What do I gain from working with you?
A recent client had this to say:
Still have burning questions? Reach out to me.
This month Holstee is examining the theme of Reflection and is featuring my work! Go check it out. It's so meaningful as a writer to see my words get out into the world and to feel supported by other creatives.
For giving me opportunities and asking nothing in return
For reading my work
For allowing me a space in your inbox
For stopping my scroll
For providing beautiful images
For your words of encouragement
For your belief in me.
You know one thing we all have in common? That life is hard. It's full of ups and downs. Sometimes it's in the day to day - that colleague who isn't pulling his weight, who backs out of a meeting last minute to leave you in the lurch and in charge of his hour long presentation. Other times it's a pretty huge transition, like saying goodbye to the family dog who was your first child and an integral piece of your everyday.
I'm on a quest to find more effective and healthy ways of dealing with these ups and downs. Because they don't stop coming - so I don't have time to wait until this thing I'm dealing with now passes. Writing has been huge in this. Another thing? Making a conscious effort to put myself in the same space as people who make me feel good. Who lift me up. And not in the all "everything's going to be ok" way, but in the "this shit is real and I hear you" way.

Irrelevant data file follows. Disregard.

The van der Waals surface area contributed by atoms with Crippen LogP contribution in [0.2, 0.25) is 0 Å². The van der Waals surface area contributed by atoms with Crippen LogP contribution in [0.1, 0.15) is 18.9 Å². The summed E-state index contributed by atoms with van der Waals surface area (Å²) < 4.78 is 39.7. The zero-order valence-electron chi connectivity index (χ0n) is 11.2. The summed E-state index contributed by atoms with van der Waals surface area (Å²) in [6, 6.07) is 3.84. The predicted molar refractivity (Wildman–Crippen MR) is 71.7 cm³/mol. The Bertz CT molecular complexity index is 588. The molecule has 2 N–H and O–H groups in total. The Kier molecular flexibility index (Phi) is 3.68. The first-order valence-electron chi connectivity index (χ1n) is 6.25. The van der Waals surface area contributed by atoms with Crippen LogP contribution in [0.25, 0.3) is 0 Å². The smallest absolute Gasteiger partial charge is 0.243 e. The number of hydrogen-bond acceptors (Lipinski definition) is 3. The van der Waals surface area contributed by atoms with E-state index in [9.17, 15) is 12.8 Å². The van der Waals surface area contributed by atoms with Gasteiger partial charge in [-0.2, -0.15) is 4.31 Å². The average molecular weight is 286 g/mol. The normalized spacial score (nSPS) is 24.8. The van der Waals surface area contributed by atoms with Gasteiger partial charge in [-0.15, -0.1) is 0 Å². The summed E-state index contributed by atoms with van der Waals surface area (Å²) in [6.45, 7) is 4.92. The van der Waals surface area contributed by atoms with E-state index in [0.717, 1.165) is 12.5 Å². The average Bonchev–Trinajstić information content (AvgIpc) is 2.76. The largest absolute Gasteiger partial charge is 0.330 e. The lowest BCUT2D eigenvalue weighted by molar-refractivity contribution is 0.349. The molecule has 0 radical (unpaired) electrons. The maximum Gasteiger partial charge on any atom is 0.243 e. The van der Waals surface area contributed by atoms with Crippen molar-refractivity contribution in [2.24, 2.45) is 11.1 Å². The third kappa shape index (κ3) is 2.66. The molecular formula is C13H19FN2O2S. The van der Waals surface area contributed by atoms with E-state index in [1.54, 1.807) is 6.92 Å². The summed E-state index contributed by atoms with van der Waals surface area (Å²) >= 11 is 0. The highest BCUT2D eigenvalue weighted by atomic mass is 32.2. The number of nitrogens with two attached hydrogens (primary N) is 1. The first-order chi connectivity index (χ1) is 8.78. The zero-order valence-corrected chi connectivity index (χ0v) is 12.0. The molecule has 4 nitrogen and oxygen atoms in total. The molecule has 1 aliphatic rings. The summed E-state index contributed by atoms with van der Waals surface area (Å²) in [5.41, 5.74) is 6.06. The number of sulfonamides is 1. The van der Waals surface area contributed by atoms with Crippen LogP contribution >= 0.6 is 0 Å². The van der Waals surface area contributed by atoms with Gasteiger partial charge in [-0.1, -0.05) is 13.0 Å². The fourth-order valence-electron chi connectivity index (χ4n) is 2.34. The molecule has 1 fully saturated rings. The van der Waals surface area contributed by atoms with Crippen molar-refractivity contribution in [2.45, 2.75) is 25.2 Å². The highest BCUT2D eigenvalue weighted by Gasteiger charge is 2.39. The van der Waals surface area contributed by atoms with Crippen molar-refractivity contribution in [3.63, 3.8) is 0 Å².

It's in this spirit that I share this inspiring quote from my friend Dr. Vickie. I wrote down the words during the interview for her storytelling session. That word - sacred - it stuck with me. Who me? Sacred? Vickie explained that sacred is not reserved for the extraordinary or for when we are spiritually enlightened. Sacred is allowing your 7 year son to sleep in your bed because you realize it's only a matter of time until he's grown and out of the house. Sacred is the acceptance that you are enough, even in the moments when it feels like the total opposite. Especially in those moments.
I encourage you to listen to Vickie's story. I hope it touches you in some way like it did for me.